So, how was last year for you? Would you consider it to be successful? Do you feel as though you accomplished what you wanted?

I recently met with javelin Olympic athlete, Steve Backley OBE. Steve is a retired British track and field athlete. He formerly held the world record, and his 91.46 m throw from 1992 is the British record. During his career, he won four gold medals at the European Championships, three Commonwealth Games gold medals, two silvers and a bronze at the Olympic Games, and two silvers at the World Championships. In summary, a lot of medals. I do hope he doesn’t wear them all at the same time. I count Steve as a friend and we often talk about business, family and leadership, as our core subjects.

When I told Steve about my blog, my keynote talks for raising confident girls and how excited I was for the future; he listened. He knows me to be ambitious, positive and motivated. But, sometimes when you are ambitious, you’re bound to feel like a failure from time to time. Setting your own ambitious goals is great but it can feel disappointing when those goals don’t come to fruition. We beat ourselves up for under achieving. Often, we are our own worst critics. It’s easy to add a bit of guilt into the mix here too. We ask questions to ourselves, such as, could we have done better? Why did that go wrong? Was it all my fault?

As we tumble through this year, some of us may be thinking about what we want to achieve. When I think about this statement, it reminds me of one simple question Steve Backley asked me. He enquired, “Jo, what is success for you?”. I was slighted stumped. It’s a tough question to reply to. How do we define success? Sometimes, we think that materialistic things make us seem or feel more successful. That possessions are a mark of success.

Nearly two thirds of the public believe happiness is the best measure of personal success – better than salary or seniority – that’s according to a survey conducted by the University of Birmingham into the meaning of success. In another survey published in the Express newspaper last year, 70 per cent of Britons believe that being content is the true benchmark of success. The top two signs of success where marked as being happy and being healthy.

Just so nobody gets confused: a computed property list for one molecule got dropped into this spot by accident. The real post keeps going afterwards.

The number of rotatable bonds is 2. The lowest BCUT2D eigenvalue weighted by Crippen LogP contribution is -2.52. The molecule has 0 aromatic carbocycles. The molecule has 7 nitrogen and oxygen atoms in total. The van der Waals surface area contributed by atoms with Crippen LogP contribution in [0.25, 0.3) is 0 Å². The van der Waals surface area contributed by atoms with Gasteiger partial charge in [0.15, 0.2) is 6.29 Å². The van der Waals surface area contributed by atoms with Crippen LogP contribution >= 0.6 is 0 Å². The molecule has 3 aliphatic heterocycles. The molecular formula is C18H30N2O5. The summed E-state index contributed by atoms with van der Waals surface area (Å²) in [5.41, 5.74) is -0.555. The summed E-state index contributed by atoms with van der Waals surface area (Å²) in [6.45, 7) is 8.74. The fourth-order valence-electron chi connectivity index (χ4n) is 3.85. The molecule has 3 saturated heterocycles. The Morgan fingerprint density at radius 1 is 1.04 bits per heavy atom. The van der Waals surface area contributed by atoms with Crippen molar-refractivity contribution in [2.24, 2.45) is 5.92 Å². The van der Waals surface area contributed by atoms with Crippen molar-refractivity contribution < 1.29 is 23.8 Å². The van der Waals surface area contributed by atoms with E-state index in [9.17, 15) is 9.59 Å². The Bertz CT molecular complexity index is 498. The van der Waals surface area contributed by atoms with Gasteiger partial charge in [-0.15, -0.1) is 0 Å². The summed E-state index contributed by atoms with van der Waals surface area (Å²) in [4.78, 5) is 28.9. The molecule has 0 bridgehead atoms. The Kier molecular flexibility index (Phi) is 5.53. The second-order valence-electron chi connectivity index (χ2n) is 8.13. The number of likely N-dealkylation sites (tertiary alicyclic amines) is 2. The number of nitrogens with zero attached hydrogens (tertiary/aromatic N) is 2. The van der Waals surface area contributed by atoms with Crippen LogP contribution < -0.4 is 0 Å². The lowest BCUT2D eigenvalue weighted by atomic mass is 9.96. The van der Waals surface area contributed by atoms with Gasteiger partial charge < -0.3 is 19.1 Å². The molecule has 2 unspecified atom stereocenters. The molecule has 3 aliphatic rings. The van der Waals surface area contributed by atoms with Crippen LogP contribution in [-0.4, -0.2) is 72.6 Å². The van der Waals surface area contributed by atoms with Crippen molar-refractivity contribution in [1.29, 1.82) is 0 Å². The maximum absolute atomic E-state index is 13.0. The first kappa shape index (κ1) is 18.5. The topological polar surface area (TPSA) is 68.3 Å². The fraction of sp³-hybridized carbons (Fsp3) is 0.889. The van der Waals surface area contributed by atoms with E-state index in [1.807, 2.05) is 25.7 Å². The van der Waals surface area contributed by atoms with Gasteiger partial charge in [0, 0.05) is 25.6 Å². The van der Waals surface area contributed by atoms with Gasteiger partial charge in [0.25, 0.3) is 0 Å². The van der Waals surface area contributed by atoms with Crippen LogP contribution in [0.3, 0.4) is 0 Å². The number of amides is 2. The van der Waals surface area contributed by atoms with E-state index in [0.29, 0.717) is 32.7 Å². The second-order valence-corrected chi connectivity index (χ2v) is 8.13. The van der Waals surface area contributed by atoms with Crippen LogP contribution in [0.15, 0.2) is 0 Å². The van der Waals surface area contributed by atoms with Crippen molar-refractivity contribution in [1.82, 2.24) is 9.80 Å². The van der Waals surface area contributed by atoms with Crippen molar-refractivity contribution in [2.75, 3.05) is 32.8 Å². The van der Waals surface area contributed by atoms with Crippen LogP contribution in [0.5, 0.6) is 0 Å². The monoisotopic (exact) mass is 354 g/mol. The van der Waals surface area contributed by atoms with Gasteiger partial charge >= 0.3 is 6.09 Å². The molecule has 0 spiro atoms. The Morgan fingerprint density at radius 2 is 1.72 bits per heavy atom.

Regardless of what you achieve, there’s always someone with more, and this can make you feel like you’re losing. Real success is about who you are and how far you’ve come. If you ever worry that you’re not as successful as you should be, you may be evaluating yourself against the wrong criteria. Sometimes we need to pause and reflect on how much we have accomplished in our life.

Here are 3 things I have learnt about success: –

Failure is part of Personal Growth

I have learned that the only people who never fail are those who don’t try. I am trying to embrace each failure as an opportunity to learn something—and move on. I don’t think we ever really experience true success until we learn to embrace failure. Mistakes pave the way for success by revealing when you’re on the wrong path. When things go wrong, look for another way and keep going.

Look at how far you’ve Come

I have made a promise to myself to take more time to reflect on what makes me happy. To take more time to celebrate what I’ve achieved so far. Celebrate small accomplishments, reflect on step of the journey and celebrating each milestone which motivates us to continue with the journey. My children could be my greatest achievement of all. Next year, I want to challenge and encourage growth and passion in all of my business pursuits, relationships and myself.

Ask for Help

When we set ourselves goals and targets, sometimes it’s hard to achieve them alone, so build a strong network around you that encourages, supports and guides you.

My friends help me generate so many creative ideas for my blog, I would be utterly lost without the power of sisterhood. Women are natural nurturers and empathic givers. It’s like women instinctually know how to nourish each other and pick us up when we are down. True, right? Although, I should also mention that I have a few men in my life who also are very supportive, my husband for one!

As a closing thought, I wondered how billionaire, Sir Richard Branson, founder of the Virgin Group, equates success. In a LinkedIn post, he shared his answer. “Too many people measure how successful they are by how much money they make or the people that they associate with. In my opinion, true success should be measured by how happy you are.”

So there you have it. Yes, I want my business projects to be successful and I’m passionate that they will be. But, my definition of success is knowing that I want a happy and healthy life for me and my family.

The future….I’m coming to get you.